The Court’s considered the statements [of] the parties, the pre
sentence report, the purposes and principles of sentencing and balance[d]
the serious and recidivism factors pursuant to 2929.12.
Because this is offense is [sic] a fifth degree felony, the Court’s
required to consider the (B)(1)(a) and (B)(1)(b) factors of 2929.13.
I find under (B)(1)(a), that you have a prior conviction for felony
offenses, and, therefore, the Court retains discretion to impose a sentence
in this case.


-6-
In addition, under (B)(1)(b), I find that you have previously served a
term of imprisonment; therefore, the Court finds that a prison term is
consistent with the purposes and principles of sentencing, that you’re not
amenable to available Community Control
The Court further finds that a combination of Community Control
sanctions would demean the seriousness of your conduct, and its impact,
and this sentence is commensurate to the seriousness of your conduct, and
a prison sentence does not place an unnecessary burden on state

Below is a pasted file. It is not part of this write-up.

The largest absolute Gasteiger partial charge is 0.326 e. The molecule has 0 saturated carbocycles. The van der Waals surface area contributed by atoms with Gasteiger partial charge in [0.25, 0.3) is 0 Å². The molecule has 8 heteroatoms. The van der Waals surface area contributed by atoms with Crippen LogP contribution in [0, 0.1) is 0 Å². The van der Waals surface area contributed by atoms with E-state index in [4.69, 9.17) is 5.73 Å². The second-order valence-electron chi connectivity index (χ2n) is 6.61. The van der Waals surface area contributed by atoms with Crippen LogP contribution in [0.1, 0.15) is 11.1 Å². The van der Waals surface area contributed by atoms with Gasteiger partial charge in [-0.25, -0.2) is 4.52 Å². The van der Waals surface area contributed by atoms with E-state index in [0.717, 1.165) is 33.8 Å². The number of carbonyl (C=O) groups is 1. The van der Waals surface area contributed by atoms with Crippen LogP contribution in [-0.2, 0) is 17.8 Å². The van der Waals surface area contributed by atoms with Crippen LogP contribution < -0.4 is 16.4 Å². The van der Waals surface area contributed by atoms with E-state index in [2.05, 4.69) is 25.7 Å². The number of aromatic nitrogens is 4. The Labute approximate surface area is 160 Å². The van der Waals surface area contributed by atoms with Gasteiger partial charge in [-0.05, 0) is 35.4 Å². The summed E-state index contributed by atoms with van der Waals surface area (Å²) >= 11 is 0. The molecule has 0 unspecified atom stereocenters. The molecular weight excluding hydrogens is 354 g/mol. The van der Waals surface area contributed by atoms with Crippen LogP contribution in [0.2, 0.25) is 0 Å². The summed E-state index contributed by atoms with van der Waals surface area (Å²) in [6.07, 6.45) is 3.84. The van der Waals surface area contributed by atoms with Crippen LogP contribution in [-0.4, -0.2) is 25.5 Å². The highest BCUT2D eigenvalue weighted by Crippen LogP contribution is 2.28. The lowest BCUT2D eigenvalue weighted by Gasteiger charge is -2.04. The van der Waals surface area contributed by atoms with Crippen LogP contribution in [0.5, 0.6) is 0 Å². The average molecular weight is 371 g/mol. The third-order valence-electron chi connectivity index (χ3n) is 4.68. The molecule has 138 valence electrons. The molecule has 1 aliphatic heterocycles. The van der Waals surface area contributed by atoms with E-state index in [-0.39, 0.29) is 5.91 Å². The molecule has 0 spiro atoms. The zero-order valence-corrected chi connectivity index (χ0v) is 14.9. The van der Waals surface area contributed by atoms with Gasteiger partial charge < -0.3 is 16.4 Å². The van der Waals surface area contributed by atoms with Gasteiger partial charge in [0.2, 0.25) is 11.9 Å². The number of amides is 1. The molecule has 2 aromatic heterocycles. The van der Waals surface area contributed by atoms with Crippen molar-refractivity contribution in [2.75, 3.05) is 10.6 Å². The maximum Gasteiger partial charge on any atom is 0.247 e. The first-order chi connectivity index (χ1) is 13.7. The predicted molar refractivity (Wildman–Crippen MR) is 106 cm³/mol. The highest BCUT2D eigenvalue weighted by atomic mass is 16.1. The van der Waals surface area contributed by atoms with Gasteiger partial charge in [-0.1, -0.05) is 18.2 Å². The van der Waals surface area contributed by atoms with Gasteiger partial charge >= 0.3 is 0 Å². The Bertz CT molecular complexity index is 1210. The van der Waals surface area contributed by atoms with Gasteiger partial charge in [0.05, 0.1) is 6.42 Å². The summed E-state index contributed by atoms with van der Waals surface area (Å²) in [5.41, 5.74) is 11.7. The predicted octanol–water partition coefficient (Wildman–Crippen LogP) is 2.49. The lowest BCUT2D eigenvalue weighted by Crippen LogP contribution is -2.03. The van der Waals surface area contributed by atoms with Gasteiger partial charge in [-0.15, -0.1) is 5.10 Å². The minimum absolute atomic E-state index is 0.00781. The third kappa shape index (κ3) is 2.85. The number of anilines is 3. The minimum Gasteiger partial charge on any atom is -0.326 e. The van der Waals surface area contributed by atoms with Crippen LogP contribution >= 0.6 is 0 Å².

government resources.
I will say that your Counsel did give me some thought about the fact
that you took responsibility and plead guilty, and, therefore, the Court’s
going to impose an 11-month sentence for the offense of Complicity of
Tampering with Coins [sic], a felony of the fifth degree, and order you to be
sentenced to the Department of Rehabilitation Correction, Correctional
Reception Center.
{¶ 11} R.C. 2929.14(A)(5) provides that for a felony of the fifth degree, the “prison
term shall be six, seven, eight, nine, ten, eleven, or twelve months.” Landgraf’s sentence
is not contrary to law, and we conclude that Landgraf’s second potential assignment of
error lacks arguable merit.

Outcome: Having found no arguable issues for review, Landgraf’s appeal is wholly
frivolous, and the judgment of the trial court is affirmed.

Plaintiff's Experts:

Defendant's Experts: